Demo Fregosi

LAST SEPTEMBER, Rev. James Martin—pastor of North Portland's Mt. Olivet Baptist Church, one of the city's oldest African American churches—attended a Portland School Board committee meeting to pitch his latest project: He wanted to start a small public charter high school, the Academy of Character and Ethics (ACE), to reach out to minority and low-income students. ACE has grant funding from the Gates Foundation, and the support of Portland Community College.

In November, ACE's charter school application was unanimously denied by the school board because of concerns over financing and curriculum. But last week, parents with the school district watchdog group Neighborhood Schools Alliance (NSA) were shocked to learn that ACE could open this fall on the Jefferson High School campus as an alternative school, one of several small schools opening at Jefferson as part of a district effort to restructure the school.

"We learned that Rev. Martin is on the [Jefferson High School] Implementation Team, and ACE is slipped back in," says NSA's Anne Trudeau. Parents in NSA are upset that ACE resurfaced so suddenly—ACE came up at a March 1 school board meeting, while the board was approving the other four small schools developed during the lengthy public process to restructure Jefferson.

"There was no public knowledge, no public process, and no community input into this controversial deal," says Nancy Smith, a parent with years of involvement at Jefferson, including a role on the school's design team. "Mt. Olivet Baptist congregation members were informed some time ago that [ACE] had been approved, yet Portland Public Schools withheld this information from the Jefferson design team and community."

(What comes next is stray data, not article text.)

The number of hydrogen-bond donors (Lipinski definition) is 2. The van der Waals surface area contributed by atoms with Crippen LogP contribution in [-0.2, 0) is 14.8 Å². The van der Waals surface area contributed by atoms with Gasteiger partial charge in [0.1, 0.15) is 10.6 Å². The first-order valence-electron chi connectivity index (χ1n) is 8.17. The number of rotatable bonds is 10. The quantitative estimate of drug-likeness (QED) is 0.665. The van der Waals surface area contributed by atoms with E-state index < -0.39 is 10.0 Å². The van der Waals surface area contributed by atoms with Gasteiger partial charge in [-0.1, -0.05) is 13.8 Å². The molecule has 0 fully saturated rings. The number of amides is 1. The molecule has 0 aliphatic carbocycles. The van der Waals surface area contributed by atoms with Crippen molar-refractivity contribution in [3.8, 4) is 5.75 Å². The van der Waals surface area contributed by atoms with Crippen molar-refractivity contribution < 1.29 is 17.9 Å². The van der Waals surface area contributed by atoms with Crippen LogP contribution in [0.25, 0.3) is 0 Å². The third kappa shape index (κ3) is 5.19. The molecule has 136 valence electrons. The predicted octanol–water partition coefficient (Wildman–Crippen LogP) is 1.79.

The parents are also concerned that Mt. Olivet and Rev. Martin are involved with the public school. "It's a church. And it's a homophobic church," says NSA's Trudeau.

Indeed, Mt. Olivet was one of the biggest donors to the Defense of Marriage Coalition's Measure 36 campaign, throwing $15,000 toward defeating marriage equality. Martin signed a "Yes on 36" statement with other area pastors. At the September school board committee meeting, school board member Dan Ryan asked if the church-backed public school would be welcoming to children of gay and lesbian parents: Martin insisted that "what [Mt. Olivet does] on Sunday mornings would be different than what they would do at the school," according to meeting minutes.

Basic Rights Oregon (BRO) Executive Director Roey Thorpe is concerned about Mt. Olivet's involvement with ACE. "While the organization seems to have presented this school project to the board as a non-church activity, they clearly describe it as a church activity," she says. "Obviously there's a concern there, they see it as one of their ministries." Thorpe expects BRO will get involved with NSA on the issue.

Other issues about the school's relationship to the church surfaced during ACE's bid to become a charter school: Before landing at Jefferson, ACE originally planned to hold classes in a few spare rooms at Mt. Olivet for the first two years ("There were religious icons in the hallway that would need to be removed," minutes from one school board committee meeting noted). Moreover, Mt. Olivet has listed ACE as one of the church's missionary projects on its website. (Rev. Martin did not return the Mercury's call.)

As an alternative public school, ACE "is not going to be affiliated with the church," says district spokesperson Brenda Gustafson. "This is a college prep curriculm. The curriculum is not affiliated with the church."

Moreover, Gustafson explained that new alternative schools don't go through the board until the school's contract is ready. "[The board] votes on it in their business agenda. This is not unusual." Currently, ACE has a letter of intention with the school district, and the district is seeking a community-based organization—not the church—to run the school.

But NSA is undeterred: "Until Mt. Olivet is out of public schools, we're going to speak out," says Trudeau.